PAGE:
Not quite all in

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Not quite all in

By Rich Levine
CSNNE.com

As the Bruins get ready for Game 7 at the Garden, theres a quiet confidence brewing in Boston.

And I mean really quiet.

Like the 18th green at Augusta. High tea at Buckingham Palace. An interview with Rajon Rondo.

But regardless of the decibel level, that confidence does exist. If you polled Bruins fans, I think a majority would still pick the Bs to win this series. Whether theyre making that decision with their heart or their head, it doesnt matter. Boston believes the Bruins can do it.

Its just that no one wants to talk about it.

A few weeks ago, I wrote a column where I called the Bruins the team that time forgot. Basically, that as the lone team without a parade during Bostons stretch of success, the Bruins are still treated with our old-school mentality. Back when you always anticipated the worse, and the idea of winning was always overshadowed by the fear of losing (again).

So when it comes to games like tonights against the Lightning, it gets a little weird. Theres confidence, yes. Theres no reason to believe this team cant go out there and win.

But theres also no reason to believe they will.

They havent earned that yet. There's no Bruins Swagger amongst fans. You can never assume any kind of victory.

Instead, heading into Game 7, you cant help but consider what happens if they lose. Not only how horrendous youll feel, but: What will the team look like from here? Is Julien gone? Chiarelli? Will Seguin make The Leap? What if Thomas comes back to Earth?

Or most importantly, when will they ever be this close again? How long will it be until the Bruins are one away from the Stanley Cup Finals?

Thats hard to say. On one hand, this doesnt exactly feel like the start of the next NHL dynasty. On the other, who knows? Theyll still have talent. Anything can happen. And thats the mentality well have going into Game 7. Ready for anything.

A win, and I dont know. Its impossible to sit here today and imagine the Boston Bruins playing for the Stanley Cup. Ive lived here too long, and seen so much, that its literally impossible to fathom what it would feel like if the Bruins win tonight and move on to Vancouver. I mean, these are the Bruins!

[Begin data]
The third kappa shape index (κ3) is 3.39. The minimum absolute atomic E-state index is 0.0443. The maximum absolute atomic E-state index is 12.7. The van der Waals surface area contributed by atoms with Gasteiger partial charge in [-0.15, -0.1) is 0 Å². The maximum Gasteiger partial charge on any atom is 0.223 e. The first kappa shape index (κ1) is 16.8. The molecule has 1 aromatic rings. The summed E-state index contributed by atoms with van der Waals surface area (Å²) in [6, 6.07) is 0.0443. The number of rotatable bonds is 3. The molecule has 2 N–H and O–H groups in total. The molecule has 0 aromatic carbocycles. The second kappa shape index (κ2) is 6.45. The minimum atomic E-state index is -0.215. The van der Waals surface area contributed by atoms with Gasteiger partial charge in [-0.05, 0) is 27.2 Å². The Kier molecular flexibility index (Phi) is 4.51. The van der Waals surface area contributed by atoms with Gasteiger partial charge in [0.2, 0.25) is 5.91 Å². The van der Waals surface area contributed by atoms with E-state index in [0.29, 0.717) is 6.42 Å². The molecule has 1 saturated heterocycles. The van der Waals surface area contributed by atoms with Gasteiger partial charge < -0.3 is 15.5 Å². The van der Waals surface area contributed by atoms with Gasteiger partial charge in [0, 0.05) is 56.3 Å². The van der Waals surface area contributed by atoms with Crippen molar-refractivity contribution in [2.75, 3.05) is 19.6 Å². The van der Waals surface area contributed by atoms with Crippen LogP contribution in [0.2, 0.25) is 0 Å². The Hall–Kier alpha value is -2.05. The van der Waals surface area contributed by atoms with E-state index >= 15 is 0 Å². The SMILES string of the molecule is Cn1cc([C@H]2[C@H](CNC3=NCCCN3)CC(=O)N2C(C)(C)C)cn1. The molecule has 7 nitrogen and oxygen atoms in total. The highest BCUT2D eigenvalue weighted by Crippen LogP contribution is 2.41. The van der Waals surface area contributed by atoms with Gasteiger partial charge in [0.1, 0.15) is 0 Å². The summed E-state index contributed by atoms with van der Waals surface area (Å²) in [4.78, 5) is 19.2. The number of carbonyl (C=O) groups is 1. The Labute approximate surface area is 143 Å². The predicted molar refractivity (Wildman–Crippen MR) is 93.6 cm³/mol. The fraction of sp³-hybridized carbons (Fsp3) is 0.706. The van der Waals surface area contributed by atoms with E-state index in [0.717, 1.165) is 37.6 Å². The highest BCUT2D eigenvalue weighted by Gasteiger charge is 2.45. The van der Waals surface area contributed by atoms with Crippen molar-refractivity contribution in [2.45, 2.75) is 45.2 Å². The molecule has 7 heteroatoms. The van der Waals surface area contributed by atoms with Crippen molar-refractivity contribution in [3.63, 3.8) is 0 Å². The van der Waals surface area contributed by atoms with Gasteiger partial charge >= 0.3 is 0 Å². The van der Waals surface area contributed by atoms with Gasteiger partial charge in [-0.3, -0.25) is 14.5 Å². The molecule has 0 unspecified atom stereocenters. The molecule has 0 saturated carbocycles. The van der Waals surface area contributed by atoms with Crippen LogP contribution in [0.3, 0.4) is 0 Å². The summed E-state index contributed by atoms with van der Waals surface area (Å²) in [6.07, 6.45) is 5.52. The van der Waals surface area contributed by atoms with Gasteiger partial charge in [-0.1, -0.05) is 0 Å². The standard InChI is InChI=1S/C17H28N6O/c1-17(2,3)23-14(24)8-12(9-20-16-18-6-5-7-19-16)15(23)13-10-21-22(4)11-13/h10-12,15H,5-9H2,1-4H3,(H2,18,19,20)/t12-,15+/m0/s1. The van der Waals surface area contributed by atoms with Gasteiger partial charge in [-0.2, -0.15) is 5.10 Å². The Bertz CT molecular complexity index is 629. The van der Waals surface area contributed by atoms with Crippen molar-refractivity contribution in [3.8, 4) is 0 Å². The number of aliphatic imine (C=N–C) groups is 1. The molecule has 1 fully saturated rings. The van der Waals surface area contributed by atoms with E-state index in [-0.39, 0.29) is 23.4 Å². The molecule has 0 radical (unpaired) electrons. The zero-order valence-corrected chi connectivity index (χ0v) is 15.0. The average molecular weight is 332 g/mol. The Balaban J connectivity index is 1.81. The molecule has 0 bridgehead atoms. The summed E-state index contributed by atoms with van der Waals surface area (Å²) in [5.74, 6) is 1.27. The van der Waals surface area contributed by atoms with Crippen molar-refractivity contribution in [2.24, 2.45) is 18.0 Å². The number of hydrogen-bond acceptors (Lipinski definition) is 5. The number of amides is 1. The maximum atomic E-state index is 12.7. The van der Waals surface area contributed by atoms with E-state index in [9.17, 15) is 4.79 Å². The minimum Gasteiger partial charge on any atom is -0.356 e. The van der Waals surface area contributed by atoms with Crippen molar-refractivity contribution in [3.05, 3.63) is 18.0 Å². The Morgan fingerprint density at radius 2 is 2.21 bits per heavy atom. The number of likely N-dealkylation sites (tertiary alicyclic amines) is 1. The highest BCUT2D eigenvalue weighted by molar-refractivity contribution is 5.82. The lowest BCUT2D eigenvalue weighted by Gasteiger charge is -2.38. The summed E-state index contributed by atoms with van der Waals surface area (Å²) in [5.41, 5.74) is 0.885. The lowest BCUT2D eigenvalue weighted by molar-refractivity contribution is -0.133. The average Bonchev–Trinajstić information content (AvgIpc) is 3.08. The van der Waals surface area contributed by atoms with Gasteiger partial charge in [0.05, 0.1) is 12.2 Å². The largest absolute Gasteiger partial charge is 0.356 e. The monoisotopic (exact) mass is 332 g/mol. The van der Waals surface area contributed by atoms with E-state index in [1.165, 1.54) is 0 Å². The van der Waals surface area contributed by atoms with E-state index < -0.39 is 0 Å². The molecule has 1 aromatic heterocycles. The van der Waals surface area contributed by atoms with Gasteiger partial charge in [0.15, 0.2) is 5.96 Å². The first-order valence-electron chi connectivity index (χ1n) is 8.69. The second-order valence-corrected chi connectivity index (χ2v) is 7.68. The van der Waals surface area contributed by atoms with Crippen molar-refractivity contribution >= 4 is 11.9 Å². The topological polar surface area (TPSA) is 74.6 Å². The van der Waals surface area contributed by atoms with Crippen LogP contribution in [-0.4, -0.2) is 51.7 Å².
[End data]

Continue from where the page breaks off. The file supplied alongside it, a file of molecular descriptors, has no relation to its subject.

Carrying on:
Still, with a win, theyre only one step closer to the promise land. The toughest challenge still lies ahead.

But with a loss, the ladder snaps and the Bruins come tumbling down. The same place they started, except now the fans are in a little deeper, a little more jaded and less likely to ever believe that the Bruins will end this awful stretch.

But tonight, the belief is still there. Maybe that's the natural feeling when youve got home ice and the best goalie in the game, but when it comes to the Bruins, there's nothing natural about it.

Rich Levine's column runs each Monday, Wednesday and Friday on CSNNE.com. Rich can be reached at rlevine@comcastsportsnet.com. Follow Rich on Twitter at http:twitter.comrlevine33

Blakely: Game 4 loss shows just how much Celtics miss Isaiah

Blakely: Game 4 loss shows just how much Celtics miss Isaiah

CLEVELAND --  Down the stretch in Game 4, the Celtics were desperate for someone, anyone, who could slow down Kyrie Irving.
 
But short of that, Boston could have used an offensive closer, too. You know, someone like Isaiah Thomas.

GAME 4: CAVS 112, CELTICS 99

 

The Celtics have relied on the two-time All-Star to carry much of the offensive burden this season, but he was almost always at his best in the fourth quarter.
 
A right hip injury knocked him out of this series after 1 1/2 games. Still, Boston managed to win Game 3 without him and, for large chunks of Tuesday night, seemed poised to beat the Cavs again on their home floor.